The Deutsche Bank has announced a significant reduction in 2017 profits due to the potential impact of the recently enacted U.S tax reform legislation on its earnings.
Last Friday, the bank announced that as a result of the recent enactment of the US Tax Cuts and Jobs Act (TCJA), it expected to recognize a non-cash tax charge of approximately EUR1.5bn (USD1.8bn) in the group’s consolidated financial results for the fourth quarter 2017.
The bank explained that the loss was due to a revaluation of its US deferred tax assets (DTAs) which reflect the reduced 21 percent US federal corporate tax rate, which took effect on January 1, 2018.
While expecting to record “a small full-year after-tax loss” as a result of the revaluation of its US DTAs, the bank, however, predicted that the reduction in the US corporate tax rate from 35 percent to 21 percent would decrease the bank’s overall tax rate to the lower end of the previously forecast 30–35 percent range.
A news report by Tax-News.com indicated that the bank also revealed that its analysis of the Base Erosion and Anti-Abuse Tax (BEAT) provisions of the TCJA is ongoing, adding that it does not expect “any significant long-term impact” on the company’s tax rate as a consequence of these measures.
The BEAT is intended to penalize those companies that engage in “earnings stripping” – borrowing excessively from a foreign company or affiliate to increase their interest payments and thereby reduce their US taxable income by using the interest expense deduction.
Other banks have warned that the BEAT provisions could have a major impact on their US operations.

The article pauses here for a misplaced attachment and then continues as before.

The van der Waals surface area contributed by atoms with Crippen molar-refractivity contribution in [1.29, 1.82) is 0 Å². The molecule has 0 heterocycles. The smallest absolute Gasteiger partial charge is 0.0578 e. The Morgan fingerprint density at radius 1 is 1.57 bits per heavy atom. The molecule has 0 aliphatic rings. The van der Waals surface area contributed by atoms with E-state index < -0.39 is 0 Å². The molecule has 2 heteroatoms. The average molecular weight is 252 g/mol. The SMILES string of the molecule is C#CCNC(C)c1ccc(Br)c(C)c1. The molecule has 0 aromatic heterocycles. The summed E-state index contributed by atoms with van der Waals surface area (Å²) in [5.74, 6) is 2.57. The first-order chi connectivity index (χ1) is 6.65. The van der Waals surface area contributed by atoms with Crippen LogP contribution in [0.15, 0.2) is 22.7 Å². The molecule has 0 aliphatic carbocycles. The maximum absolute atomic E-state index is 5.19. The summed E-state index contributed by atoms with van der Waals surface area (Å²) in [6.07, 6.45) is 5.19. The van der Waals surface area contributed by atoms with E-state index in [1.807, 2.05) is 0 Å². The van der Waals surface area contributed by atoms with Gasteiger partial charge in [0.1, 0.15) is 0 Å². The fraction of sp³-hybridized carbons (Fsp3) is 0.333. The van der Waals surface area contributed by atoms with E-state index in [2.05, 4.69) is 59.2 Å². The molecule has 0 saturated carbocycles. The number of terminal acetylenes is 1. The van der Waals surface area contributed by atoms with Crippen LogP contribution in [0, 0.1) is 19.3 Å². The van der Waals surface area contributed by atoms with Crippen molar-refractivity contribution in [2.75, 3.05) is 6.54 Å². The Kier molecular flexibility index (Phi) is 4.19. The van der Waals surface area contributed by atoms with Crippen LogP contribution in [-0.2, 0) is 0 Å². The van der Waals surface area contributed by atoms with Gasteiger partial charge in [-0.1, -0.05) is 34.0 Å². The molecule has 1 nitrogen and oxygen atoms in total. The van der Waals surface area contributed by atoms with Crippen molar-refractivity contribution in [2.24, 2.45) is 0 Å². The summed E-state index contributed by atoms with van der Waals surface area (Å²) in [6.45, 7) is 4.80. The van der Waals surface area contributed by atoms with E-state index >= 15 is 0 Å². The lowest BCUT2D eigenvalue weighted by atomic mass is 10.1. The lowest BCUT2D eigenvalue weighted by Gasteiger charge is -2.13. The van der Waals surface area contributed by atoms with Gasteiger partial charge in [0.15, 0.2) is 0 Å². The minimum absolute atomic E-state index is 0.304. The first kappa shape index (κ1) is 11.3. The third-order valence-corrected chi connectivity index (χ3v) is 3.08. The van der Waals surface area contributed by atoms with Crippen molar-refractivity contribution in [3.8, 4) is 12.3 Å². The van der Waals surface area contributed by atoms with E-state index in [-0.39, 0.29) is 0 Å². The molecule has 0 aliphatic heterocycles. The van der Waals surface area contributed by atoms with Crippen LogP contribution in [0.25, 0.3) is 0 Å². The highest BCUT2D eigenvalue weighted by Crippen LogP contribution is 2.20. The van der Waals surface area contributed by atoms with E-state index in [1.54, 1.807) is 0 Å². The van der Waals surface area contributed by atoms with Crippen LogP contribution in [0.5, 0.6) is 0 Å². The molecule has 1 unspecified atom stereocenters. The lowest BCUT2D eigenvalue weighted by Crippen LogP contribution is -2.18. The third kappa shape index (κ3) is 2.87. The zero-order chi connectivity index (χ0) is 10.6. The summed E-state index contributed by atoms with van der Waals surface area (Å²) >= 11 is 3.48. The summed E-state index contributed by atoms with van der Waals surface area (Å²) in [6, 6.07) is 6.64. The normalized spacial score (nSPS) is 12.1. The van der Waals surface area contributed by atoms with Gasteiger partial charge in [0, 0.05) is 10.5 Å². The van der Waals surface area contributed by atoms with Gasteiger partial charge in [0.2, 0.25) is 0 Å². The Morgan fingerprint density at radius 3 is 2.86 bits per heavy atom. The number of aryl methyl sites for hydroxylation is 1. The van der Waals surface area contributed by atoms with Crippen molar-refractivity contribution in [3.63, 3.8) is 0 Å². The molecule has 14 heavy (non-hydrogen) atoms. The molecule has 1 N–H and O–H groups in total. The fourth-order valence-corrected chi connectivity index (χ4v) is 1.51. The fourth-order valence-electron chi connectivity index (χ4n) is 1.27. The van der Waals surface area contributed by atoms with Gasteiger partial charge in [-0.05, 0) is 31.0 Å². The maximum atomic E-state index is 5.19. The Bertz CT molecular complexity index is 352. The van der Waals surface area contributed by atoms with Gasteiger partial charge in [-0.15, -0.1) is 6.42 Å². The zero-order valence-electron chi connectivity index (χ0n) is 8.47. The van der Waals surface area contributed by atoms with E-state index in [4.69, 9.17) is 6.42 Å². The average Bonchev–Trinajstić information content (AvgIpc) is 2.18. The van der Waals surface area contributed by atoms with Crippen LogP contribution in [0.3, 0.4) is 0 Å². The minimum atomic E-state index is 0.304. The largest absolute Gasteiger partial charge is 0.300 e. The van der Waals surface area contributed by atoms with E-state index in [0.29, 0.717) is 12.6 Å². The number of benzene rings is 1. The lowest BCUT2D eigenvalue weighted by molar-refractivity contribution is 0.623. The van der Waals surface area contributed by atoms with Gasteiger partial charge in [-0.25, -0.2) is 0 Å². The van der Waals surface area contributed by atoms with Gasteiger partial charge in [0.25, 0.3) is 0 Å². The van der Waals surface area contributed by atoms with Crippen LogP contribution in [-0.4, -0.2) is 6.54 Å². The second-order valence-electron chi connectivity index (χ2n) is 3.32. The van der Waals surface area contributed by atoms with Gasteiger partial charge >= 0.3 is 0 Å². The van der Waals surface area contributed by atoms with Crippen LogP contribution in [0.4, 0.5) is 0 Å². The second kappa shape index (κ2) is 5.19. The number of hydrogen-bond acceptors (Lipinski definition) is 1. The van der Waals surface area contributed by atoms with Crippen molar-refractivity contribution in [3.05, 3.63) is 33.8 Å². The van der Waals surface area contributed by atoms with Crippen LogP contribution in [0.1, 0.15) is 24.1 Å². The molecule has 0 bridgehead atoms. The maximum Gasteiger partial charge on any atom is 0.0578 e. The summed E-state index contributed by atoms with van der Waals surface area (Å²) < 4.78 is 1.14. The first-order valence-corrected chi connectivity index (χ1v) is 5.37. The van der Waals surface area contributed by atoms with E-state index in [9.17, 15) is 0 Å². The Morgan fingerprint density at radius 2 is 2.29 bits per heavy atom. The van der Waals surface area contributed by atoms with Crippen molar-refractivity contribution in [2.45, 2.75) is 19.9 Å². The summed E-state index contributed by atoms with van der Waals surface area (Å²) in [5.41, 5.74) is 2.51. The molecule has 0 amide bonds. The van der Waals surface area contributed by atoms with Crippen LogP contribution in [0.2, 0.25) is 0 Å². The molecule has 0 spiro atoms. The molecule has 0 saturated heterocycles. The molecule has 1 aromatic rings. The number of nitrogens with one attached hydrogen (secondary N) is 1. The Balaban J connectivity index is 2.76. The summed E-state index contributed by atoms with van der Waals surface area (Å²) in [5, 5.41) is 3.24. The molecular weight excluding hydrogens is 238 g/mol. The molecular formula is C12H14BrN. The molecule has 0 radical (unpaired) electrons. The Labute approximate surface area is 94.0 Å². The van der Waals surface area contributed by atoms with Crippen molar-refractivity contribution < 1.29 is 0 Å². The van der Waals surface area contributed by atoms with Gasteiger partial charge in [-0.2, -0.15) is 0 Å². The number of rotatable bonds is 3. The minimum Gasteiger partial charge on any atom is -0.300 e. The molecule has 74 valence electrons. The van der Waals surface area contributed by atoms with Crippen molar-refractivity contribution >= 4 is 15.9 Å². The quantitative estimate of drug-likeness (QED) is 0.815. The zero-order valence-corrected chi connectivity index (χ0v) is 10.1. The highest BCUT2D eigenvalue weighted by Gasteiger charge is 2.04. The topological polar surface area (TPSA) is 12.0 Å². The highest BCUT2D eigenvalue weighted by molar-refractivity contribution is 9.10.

It would be recalled that last month, Barclays, which is also reviewing these anti-avoidance measures, suggested that they could “significantly reduce the benefit of the reduction in the statutory US federal rate.”
However, the bank stated that “due to the uncertain practical and technical application of many of these provisions, it is currently not possible to reliably estimate whether BEAT will apply and if so, how it would impact Barclays.”
Similarly, Goldman Sachs also expects to see a substantial reduction in profits as a result of the TCJA, disclosing in a recent regulatory filing with the US Securities and Exchange Commission that its fourth quarter earnings will be approximately USD 5bn lower.
Goldman Sachs stated that roughly two-thirds of this reduction is due to the TCJA’s deemed repatriation tax, under which foreign earnings held in the form of cash and cash equivalents are taxed at a 15.5 percent rate, and earnings held in illiquid assets are taxed at an eight percent rate.
In addition, the bank disclosed that the remainder includes the effects of the implementation of the territorial tax system and the re-measurement of US deferred tax assets at lower enacted corporate tax rates.